DSST Business Ethics Study Guide sm 2

Edit industry maquiladoras mexican factories which

Info iconThis preview shows pages 9–11. Sign up to view the full content.

View Full Document Right Arrow Icon
edit ] Industry Maquiladoras (Mexican factories which take in imported raw materials and produce goods for export) have become the landmark of trade in Mexico. These are plants that moved to this region from the United States, hence the debate over the loss of American jobs. Hufbauer's (2005) book shows that income in the maquiladora sector has increased 15.5% since the implementation of NAFTA in 1994. Other sectors now benefit from the free trade agreement, and the share of exports from non-border states has increased in the last five years while the share of exports from maquiladora-border states has decreased. This has allowed for the rapid growth of non- border metropolitan areas, such as Toluca, León and Puebla; all three larger in population
Background image of page 9

Info iconThis preview has intentionally blurred sections. Sign up to view the full version.

View Full Document Right Arrow Icon
than Tijuana, Ciudad Juárez, and Reynosa. The main non-maquiladora industry that has suffered from NAFTA is the automobile industry. [ edit ] Environment For more details on this topic, see NAFTA's Impact on the Environment. Securing U.S. congressional approval for NAFTA would have been impossible without addressing public concerns about NAFTA’s environmental impact. The Clinton administration negotiated a side agreement on the environment with Canada and Mexico, the North American Agreement on Environmental Cooperation (NAAEC), which led to the creation of the Commission for Environmental Cooperation (CEC) in 1994. To alleviate concerns that NAFTA, the first regional trade agreement between a developing country and two developed countries, would have negative environmental impacts, the CEC was given a mandate to conduct ongoing ex post environmental assessment of NAFTA. [10] In response to this mandate, the CEC created a framework for conducting environmental analysis of NAFTA, one of the first ex post frameworks for the environmental assessment of trade liberalization. The framework was designed to produce a focused and systematic body of evidence with respect to the initial hypotheses about NAFTA and the environment, such as the concern that NAFTA would create a “race to the bottom” in environmental regulation among the three countries, or the hope that NAFTA would pressure governments to increase their environmental protection mechanisms. [11] The CEC has held four symposia using this framework to evaluate the environmental impacts of NAFTA and has commissioned 47 papers on this subject. In keeping with the CEC’s overall strategy of transparency and public involvement, the CEC commissioned these papers from leading independent experts. [12] Overall, none of the initial hypotheses was confirmed. NAFTA did not inherently present a systemic threat to the North American environment, as was originally feared, but NAFTA-related environmental threats instead occurred in specific areas where government environmental policy, infrastructure, or mechanisms, were unprepared for the increasing scale of production under trade liberalization. In some cases, environmental policy was neglected in the wake of trade liberalization; in other cases, NAFTA's measures for investment protection, such as Chapter 11,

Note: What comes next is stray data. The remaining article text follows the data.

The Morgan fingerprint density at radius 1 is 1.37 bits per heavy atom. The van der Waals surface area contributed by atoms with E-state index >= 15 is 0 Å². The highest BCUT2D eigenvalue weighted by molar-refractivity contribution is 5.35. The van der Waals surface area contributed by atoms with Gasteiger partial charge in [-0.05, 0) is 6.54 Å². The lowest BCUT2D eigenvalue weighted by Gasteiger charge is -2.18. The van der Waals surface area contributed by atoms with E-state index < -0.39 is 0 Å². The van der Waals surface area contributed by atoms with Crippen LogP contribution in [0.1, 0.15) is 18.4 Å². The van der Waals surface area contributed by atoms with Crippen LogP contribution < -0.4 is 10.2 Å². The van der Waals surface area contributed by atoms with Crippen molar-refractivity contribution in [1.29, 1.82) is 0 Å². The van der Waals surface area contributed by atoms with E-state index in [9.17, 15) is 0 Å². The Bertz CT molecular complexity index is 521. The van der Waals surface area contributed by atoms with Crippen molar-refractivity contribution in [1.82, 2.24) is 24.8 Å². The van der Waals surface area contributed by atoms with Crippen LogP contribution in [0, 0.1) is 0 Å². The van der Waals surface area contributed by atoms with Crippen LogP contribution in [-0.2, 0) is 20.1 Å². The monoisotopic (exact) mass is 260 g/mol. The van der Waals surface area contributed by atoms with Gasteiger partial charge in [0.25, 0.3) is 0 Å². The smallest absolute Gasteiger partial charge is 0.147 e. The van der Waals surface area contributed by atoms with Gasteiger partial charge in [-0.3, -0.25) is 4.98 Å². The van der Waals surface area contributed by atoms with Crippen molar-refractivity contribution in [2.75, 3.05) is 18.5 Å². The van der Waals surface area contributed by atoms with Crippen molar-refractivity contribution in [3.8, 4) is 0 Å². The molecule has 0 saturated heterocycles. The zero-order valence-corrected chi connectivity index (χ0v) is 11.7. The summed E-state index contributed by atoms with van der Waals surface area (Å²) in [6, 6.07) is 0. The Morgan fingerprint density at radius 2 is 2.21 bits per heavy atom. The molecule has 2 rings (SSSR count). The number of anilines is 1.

Background image of page 10
Image of page 11
This is the end of the preview. Sign up to access the rest of the document.

{[ snackBarMessage ]}

Page9 / 35

edit Industry Maquiladoras Mexican factories which take in...

This preview shows document pages 9 - 11. Sign up to view the full document.

View Full Document Right Arrow Icon
Ask a homework question - tutors are online